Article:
The court will be asked to rule that the current voting age, while legally valid, is a form of unjustified age discrimination, explains Andrew Geddis.
Is there any good reason to let 18-year-old people vote, but not those who are 16 or 17 years old? That’s the question the High Court starts grappling with today, in a case brought by the advocacy group “Make it 16”.
They aren’t asking that the court allow those 16-plus to vote in this year’s election. That’s not on the cards, because the Electoral Act is completely clear only “adults” (being persons 18-or-older) are permitted to register to vote. A New Zealand court can do nothing to change this legal reality.
Instead, Make it 16 wants the court to issue a formal declaration that the current voting age, while legally valid, is a form of unjustified age discrimination that is inconsistent with the NZ Bill of Rights Act, s 19. As with the “declaration of inconsistency” issued in respect of prisoner voting, the intention is to leverage such a remedy into political pressure on parliament to reform the law. By getting a judge to lay bare the shoddy basis for restricting individual rights, MPs may be shamed into doing something to fix the problem.
That’s the hope, anyway. Whether they are successful in gaining the declaration they seek will be very interesting to see. Because not only has parliament set the voting age at 18 through the Electoral Act, it’s also made that age a specific limit on the right to vote affirmed by the NZ Bill of Rights Act, s 12(a).
As such, Make it 16 effectively have to argue that the right to vote itself (as recognised currently by parliament through the NZ Bill of Rights Act) is unjustifiably discriminatory. Which all starts to get very meta: this right in the NZ Bill of Rights Act imposes an unjustified limit on this other right in the NZ Bill of Rights Act.
Furthermore, the government will no doubt argue forcefully that while 18 may be a somewhat arbitrary line for deciding who can and cannot vote, it is no more arbitrary than 16 would be. And 18 has been chosen by parliament because by that age each person is deemed sufficiently mature to understand the gravity of voting.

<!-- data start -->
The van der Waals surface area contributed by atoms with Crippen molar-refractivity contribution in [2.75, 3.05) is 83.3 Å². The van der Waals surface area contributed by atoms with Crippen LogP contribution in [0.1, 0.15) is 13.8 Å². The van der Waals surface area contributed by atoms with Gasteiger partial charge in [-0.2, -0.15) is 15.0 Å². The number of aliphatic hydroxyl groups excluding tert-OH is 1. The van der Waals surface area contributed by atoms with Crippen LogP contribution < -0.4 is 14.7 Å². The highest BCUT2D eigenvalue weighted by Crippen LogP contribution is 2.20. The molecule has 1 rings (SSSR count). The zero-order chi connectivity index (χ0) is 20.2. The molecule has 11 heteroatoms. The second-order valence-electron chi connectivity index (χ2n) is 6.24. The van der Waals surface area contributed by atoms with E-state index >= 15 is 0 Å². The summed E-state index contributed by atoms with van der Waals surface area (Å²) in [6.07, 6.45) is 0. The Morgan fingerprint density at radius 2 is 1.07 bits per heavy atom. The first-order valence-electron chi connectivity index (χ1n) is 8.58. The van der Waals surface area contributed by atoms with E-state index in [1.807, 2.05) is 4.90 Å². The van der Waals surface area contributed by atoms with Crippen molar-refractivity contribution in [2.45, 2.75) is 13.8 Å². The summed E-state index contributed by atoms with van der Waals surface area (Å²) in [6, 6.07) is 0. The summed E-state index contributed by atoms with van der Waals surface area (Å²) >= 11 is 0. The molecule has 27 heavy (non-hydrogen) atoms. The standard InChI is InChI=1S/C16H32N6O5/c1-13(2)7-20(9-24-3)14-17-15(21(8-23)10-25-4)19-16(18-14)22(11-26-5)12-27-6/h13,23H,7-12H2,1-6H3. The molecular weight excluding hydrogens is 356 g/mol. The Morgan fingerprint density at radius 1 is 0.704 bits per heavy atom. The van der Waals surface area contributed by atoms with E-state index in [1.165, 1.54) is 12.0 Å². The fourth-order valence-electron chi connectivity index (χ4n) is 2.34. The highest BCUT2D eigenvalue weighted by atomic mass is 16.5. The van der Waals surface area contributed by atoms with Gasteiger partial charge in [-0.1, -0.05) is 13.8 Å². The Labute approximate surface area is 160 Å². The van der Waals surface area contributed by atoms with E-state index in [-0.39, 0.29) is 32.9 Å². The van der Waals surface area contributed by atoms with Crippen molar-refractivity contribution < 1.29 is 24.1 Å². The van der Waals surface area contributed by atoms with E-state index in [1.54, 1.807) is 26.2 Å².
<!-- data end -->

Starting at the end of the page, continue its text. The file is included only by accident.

When voting first commenced in the 19th century, this “age of maturity” was placed at 21. It then lowered to 20 in the 1960s. Then, in the 1970s, to the current age of 18, where it stayed when MMP was introduced. So, parliament has thought about this carefully over the years and made its call on the issue.
Of course, that fundamental claim – that only those who have turned 18 are sufficiently mature to vote – is pretty contentious. The reasons for enfranchising people aged 16 and 17 have been well made on this site already by those currently denied the right. Here’s Azaria Howell’s argument as to why she (and those her age) should be allowed to vote. And here’s Gina Dao-McLay making the same claim.
As a person slightly older than 18, I don’t really have all that much to add to their advocacy (which I find quite convincing). The question is whether the court will find the arguments they raise strong enough to show that the nearly 50-year-old legislative decision to discriminate against those aged 16 and 17 is not “demonstrably justified in a free and democratic society”. Because, if it isn’t, then the court probably will issue the declaration the claimants seek.
What happens then is anyone’s guess. However, there’s a big problem with actually getting the voting age lowered to 16. The definition of “adult” in the Electoral Act – basically people who are 18 or older on polling day – is subject to that legislation’s “entrenchment provision”. Accordingly, the voting age can only be changed by more than 75% of all MPs (90 of 120) voting to do so, or else the voters agreeing to do so at a referendum.
Not even in the most fevered imaginations will a post-election House of Representatives contain 75% Labour (or even Labour-Green) MPs. As such, any change to the voting age through parliament will require National to collaborate, as was the intention behind enacting the Electoral Act’s entrenchment provision. And it’s fair to say that National has not been supportive of the call to lower the voting age, on the grounds that young people are basically socialists. (Sorry, sorry … “people [are] potentially vulnerable to parental coercion at 16, and I think those are the sorts of concerns that many of us hold about 16-year-olds voting as well.”)
As such, it may be that the only realistic avenue for lowering the voting age lies in a referendum vote on the issue – after we’ve sorted out assisted dying and the issue of cannabis, that is.